Spending money in a difficult economy is a difficult decision. I am making decisions every day about where to spend my money. (Many of these decisions are made jointly with my husband, but I am writing in my blog about my thoughts.) I want to spend wisely. When the housing market crashed and other economic downturns happened, we had to cut way back on expenses. I haven’t spent money on unnecessary items until recently with so many summer clearance sales enticing me, I bought 2 shirts and a pair of pants. Even that small purchase made me feel guilty. I finally decided that I really needed them, and at the sale price, it even made sense to purchase these items now, rather than when new fall clothes come out at higher prices.
So, why did I still feel guilty? In this difficult economy, many people are worse off than my husband and I. Many people lost a job and have gone further in debt or lost their home to foreclosure. Some people had natural disasters to deal with, such as Texas fires, New Jersey storms, and Missouri tornadoes. So I find myself questioning everything I buy. Is this a necessary purchase? Would the money be better spent by donating to a charity? Is my new outfit more useful to me, than a meal is to a family trying to recover from a disaster?
I believe that our economy is improving, and there are good signs it will continue. Still, there are some people who were so badly affected, that they can’t get out of the hole they are in without outside help. These people are helped through charities. There are food banks, free health clinics, churches, and many more that are helping people recover. With schools opening soon, there are charities giving out free back to school supplies in a backpack, because many families can’t afford to buy the supplies their kids need for school. So this is why I feel guilty, and question every decision I make on how I spend money.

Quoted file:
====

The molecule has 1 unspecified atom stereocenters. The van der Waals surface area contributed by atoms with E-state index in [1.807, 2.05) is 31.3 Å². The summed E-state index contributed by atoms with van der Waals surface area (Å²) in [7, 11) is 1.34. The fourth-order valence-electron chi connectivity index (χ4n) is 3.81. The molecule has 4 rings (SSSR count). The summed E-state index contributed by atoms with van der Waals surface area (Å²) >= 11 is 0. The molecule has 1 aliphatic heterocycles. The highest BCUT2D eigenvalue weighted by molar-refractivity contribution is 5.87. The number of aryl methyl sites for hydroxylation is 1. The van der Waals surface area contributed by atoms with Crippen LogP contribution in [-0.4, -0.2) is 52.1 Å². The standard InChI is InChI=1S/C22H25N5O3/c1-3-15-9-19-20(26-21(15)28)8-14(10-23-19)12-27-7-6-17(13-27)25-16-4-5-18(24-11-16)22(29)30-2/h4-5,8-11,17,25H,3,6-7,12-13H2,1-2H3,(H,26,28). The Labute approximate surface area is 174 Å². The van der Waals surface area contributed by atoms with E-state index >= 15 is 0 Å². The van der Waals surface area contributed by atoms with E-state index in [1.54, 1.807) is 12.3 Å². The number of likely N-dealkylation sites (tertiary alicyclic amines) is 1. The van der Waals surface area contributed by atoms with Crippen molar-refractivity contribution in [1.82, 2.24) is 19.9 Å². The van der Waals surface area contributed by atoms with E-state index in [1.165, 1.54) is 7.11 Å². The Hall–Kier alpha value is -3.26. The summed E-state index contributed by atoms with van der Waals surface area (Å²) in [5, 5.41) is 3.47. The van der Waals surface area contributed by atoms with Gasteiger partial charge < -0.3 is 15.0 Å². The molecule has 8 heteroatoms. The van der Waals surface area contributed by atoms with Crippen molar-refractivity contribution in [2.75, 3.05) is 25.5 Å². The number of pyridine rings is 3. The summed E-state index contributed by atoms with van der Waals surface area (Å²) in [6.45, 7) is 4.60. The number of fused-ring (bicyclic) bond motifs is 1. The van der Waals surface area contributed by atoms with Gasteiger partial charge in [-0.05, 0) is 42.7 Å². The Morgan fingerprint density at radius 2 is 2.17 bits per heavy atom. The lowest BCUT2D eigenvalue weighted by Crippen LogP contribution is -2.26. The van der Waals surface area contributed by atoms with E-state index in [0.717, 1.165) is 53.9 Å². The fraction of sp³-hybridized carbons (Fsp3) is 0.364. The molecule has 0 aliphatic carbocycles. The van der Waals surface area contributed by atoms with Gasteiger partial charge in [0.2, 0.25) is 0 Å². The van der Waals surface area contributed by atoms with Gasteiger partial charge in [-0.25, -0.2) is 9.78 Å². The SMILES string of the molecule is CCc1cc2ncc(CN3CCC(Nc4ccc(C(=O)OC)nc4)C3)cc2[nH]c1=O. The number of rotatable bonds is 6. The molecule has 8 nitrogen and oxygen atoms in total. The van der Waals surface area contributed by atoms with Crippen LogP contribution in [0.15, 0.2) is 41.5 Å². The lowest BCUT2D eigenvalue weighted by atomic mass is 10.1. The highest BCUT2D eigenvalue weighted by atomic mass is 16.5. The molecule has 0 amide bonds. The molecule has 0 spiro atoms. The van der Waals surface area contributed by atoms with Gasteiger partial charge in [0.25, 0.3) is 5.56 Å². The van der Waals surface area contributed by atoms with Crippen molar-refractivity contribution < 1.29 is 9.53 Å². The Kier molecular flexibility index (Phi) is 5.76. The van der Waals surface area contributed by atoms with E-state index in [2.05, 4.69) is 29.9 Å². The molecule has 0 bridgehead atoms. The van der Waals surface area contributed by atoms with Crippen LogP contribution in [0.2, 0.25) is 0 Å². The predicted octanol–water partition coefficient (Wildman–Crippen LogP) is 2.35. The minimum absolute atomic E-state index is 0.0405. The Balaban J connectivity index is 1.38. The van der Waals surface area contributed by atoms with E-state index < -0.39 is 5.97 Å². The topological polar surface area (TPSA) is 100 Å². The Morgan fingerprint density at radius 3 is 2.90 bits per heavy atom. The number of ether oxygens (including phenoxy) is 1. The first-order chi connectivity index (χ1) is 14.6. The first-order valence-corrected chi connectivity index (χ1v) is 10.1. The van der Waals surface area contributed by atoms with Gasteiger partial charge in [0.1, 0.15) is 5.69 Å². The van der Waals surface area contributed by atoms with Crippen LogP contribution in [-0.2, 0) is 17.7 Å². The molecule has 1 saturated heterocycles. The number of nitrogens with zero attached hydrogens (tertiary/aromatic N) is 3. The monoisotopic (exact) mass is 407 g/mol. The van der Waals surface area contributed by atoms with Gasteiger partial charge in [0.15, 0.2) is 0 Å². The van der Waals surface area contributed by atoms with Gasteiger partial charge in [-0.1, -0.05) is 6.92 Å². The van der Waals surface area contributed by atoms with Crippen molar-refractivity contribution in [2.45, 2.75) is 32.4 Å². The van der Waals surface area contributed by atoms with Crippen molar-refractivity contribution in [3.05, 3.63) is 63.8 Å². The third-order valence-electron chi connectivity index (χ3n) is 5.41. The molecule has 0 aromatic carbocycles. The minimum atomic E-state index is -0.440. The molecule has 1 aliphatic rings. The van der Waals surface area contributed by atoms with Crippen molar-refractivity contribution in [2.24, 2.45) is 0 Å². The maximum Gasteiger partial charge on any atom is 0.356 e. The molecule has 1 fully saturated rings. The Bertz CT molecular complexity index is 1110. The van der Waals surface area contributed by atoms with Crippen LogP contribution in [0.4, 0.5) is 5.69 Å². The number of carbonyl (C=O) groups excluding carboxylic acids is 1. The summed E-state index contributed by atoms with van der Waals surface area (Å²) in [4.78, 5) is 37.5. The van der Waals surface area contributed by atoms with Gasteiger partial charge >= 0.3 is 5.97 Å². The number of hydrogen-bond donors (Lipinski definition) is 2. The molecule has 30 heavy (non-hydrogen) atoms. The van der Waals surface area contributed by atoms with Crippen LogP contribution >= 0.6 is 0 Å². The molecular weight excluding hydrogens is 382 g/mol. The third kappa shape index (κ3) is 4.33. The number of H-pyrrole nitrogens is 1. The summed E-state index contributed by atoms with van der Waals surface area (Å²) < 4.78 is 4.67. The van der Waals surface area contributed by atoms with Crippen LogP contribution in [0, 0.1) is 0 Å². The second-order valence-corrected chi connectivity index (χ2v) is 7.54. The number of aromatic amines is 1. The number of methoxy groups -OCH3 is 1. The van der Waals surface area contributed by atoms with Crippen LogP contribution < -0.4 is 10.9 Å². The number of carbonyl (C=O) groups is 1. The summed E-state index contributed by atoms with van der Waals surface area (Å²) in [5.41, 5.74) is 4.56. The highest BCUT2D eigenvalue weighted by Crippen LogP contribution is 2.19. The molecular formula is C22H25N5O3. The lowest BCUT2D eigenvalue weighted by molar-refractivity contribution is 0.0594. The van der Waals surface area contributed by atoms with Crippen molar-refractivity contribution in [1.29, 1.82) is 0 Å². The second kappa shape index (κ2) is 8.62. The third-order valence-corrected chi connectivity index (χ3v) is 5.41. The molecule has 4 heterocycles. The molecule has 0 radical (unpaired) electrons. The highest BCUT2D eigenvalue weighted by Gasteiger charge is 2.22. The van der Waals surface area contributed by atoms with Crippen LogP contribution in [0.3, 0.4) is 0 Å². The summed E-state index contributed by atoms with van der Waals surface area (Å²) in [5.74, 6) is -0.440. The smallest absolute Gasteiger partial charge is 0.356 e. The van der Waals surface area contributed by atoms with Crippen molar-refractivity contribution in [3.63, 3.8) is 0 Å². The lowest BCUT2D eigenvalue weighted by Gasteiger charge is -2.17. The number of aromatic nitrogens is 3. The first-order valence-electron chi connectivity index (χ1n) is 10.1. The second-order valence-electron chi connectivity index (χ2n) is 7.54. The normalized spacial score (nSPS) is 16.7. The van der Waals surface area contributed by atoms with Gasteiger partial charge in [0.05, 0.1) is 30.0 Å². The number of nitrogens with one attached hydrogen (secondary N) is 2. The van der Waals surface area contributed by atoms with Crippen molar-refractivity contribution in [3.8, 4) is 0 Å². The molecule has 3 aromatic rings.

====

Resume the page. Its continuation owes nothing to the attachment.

I don’t begrudge myself paying a mortgage and paying for groceries, and other necessities. I do hesitate to spend money on things that are not necessary. Things like a new cell phone, new clothes, or a new blanket for the bed, I scrutinize to decide whether the old one will last longer, or if I need to buy a new one. If I decide to buy something, I give myself permission to buy what I decide that I truly need. If I make the decision not to buy something, then I have more money to spend on something I truly need, or more money to donate.
My husband and I have decided to donate weekly to our church, which gives money to people who can’t afford to pay rent or can’t pay their electric bill, and has a food pantry for people who can’t afford to buy enough groceries for their family. We have also given one time gifts to a few people who needed help when they lost their job or got ill. We also gave a one time donation to a disaster relief charity that was helping people in this country rebuild after a disaster. We have also donated used clothes to local charities.
I don’t know what your economic situation is, so I don’t know how you need to spend your money. We all have to make these decisions with our own conscience. I just wanted to share what I think about before spending money. When I see something I want to buy, I try to first think, “Is this something I truly need, or can I do without it?”
Together, we are making it through this difficult economy, which started about 10 years ago, although many of us didn’t feel it until 2007. If we share resources through charities, and tell the government we want our tax money to help those in need, then we all will be living a better life in 1 or 2 years.